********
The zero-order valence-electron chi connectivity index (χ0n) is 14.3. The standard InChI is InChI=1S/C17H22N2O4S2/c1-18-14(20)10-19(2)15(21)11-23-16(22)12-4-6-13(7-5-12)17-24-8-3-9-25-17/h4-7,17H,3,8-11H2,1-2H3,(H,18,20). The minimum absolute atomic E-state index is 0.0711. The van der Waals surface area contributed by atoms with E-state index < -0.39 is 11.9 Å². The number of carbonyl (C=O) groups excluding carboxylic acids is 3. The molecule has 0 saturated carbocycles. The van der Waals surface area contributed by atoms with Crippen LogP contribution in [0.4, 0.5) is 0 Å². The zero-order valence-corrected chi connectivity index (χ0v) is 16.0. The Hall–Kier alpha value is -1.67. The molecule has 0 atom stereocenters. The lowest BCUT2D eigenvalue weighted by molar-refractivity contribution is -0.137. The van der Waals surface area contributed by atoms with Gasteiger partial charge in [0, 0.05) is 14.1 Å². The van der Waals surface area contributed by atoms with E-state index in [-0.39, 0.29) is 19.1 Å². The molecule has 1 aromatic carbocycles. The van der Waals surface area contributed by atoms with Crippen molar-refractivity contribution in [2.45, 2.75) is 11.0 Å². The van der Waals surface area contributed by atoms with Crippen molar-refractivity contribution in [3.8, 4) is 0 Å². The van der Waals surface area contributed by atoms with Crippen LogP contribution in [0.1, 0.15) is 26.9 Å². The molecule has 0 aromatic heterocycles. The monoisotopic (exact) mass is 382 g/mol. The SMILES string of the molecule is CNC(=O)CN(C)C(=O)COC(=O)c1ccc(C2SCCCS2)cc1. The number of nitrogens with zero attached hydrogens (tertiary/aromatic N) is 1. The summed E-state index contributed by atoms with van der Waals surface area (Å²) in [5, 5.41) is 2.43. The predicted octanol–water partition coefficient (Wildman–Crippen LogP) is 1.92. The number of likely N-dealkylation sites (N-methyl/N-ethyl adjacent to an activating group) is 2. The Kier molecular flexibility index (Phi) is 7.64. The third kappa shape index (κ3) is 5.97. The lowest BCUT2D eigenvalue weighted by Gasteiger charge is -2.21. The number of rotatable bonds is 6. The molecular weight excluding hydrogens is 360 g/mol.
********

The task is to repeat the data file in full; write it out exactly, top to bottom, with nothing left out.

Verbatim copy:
The zero-order valence-electron chi connectivity index (χ0n) is 14.3. The standard InChI is InChI=1S/C17H22N2O4S2/c1-18-14(20)10-19(2)15(21)11-23-16(22)12-4-6-13(7-5-12)17-24-8-3-9-25-17/h4-7,17H,3,8-11H2,1-2H3,(H,18,20). The minimum absolute atomic E-state index is 0.0711. The van der Waals surface area contributed by atoms with E-state index < -0.39 is 11.9 Å². The number of carbonyl (C=O) groups excluding carboxylic acids is 3. The molecule has 0 saturated carbocycles. The van der Waals surface area contributed by atoms with Crippen LogP contribution in [0.4, 0.5) is 0 Å². The zero-order valence-corrected chi connectivity index (χ0v) is 16.0. The Hall–Kier alpha value is -1.67. The molecule has 0 atom stereocenters. The lowest BCUT2D eigenvalue weighted by molar-refractivity contribution is -0.137. The van der Waals surface area contributed by atoms with Gasteiger partial charge in [0, 0.05) is 14.1 Å². The van der Waals surface area contributed by atoms with E-state index in [-0.39, 0.29) is 19.1 Å². The molecule has 1 aromatic carbocycles. The van der Waals surface area contributed by atoms with Crippen molar-refractivity contribution in [2.45, 2.75) is 11.0 Å². The van der Waals surface area contributed by atoms with Crippen molar-refractivity contribution in [3.8, 4) is 0 Å². The van der Waals surface area contributed by atoms with Crippen LogP contribution in [0.1, 0.15) is 26.9 Å². The molecule has 0 aromatic heterocycles. The monoisotopic (exact) mass is 382 g/mol. The SMILES string of the molecule is CNC(=O)CN(C)C(=O)COC(=O)c1ccc(C2SCCCS2)cc1. The number of nitrogens with zero attached hydrogens (tertiary/aromatic N) is 1. The summed E-state index contributed by atoms with van der Waals surface area (Å²) in [5, 5.41) is 2.43. The predicted octanol–water partition coefficient (Wildman–Crippen LogP) is 1.92. The number of likely N-dealkylation sites (N-methyl/N-ethyl adjacent to an activating group) is 2. The Kier molecular flexibility index (Phi) is 7.64. The third kappa shape index (κ3) is 5.97. The lowest BCUT2D eigenvalue weighted by Gasteiger charge is -2.21. The number of rotatable bonds is 6. The molecular weight excluding hydrogens is 360 g/mol.